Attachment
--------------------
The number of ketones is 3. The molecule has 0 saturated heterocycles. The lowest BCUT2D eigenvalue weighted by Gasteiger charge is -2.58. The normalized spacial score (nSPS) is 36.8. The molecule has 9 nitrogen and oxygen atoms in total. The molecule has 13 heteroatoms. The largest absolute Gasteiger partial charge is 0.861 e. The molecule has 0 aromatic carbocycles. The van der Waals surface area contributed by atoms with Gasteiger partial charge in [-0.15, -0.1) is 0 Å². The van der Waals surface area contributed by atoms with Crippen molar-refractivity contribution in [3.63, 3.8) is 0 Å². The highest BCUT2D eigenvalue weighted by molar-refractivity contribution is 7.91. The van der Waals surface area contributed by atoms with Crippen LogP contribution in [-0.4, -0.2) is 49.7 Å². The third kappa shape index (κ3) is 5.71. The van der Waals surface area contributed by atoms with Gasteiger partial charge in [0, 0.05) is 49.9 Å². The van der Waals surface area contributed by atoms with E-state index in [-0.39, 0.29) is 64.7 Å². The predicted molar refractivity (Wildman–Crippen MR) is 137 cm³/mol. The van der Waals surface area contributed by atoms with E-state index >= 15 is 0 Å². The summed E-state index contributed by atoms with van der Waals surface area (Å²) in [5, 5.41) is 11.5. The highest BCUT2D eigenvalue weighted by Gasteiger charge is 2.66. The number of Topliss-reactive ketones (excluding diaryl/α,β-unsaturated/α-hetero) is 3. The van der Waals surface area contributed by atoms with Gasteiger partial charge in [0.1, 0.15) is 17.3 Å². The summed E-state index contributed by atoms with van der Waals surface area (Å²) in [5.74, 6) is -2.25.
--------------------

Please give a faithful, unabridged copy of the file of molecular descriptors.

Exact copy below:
The number of ketones is 3. The molecule has 0 saturated heterocycles. The lowest BCUT2D eigenvalue weighted by Gasteiger charge is -2.58. The normalized spacial score (nSPS) is 36.8. The molecule has 9 nitrogen and oxygen atoms in total. The molecule has 13 heteroatoms. The largest absolute Gasteiger partial charge is 0.861 e. The molecule has 0 aromatic carbocycles. The van der Waals surface area contributed by atoms with Gasteiger partial charge in [-0.15, -0.1) is 0 Å². The van der Waals surface area contributed by atoms with Crippen molar-refractivity contribution in [3.63, 3.8) is 0 Å². The highest BCUT2D eigenvalue weighted by molar-refractivity contribution is 7.91. The van der Waals surface area contributed by atoms with Crippen LogP contribution in [-0.4, -0.2) is 49.7 Å². The third kappa shape index (κ3) is 5.71. The van der Waals surface area contributed by atoms with Gasteiger partial charge in [0, 0.05) is 49.9 Å². The van der Waals surface area contributed by atoms with E-state index in [-0.39, 0.29) is 64.7 Å². The predicted molar refractivity (Wildman–Crippen MR) is 137 cm³/mol. The van der Waals surface area contributed by atoms with E-state index >= 15 is 0 Å². The summed E-state index contributed by atoms with van der Waals surface area (Å²) in [5, 5.41) is 11.5. The highest BCUT2D eigenvalue weighted by Gasteiger charge is 2.66. The number of Topliss-reactive ketones (excluding diaryl/α,β-unsaturated/α-hetero) is 3. The van der Waals surface area contributed by atoms with Gasteiger partial charge in [0.1, 0.15) is 17.3 Å². The summed E-state index contributed by atoms with van der Waals surface area (Å²) in [5.74, 6) is -2.25.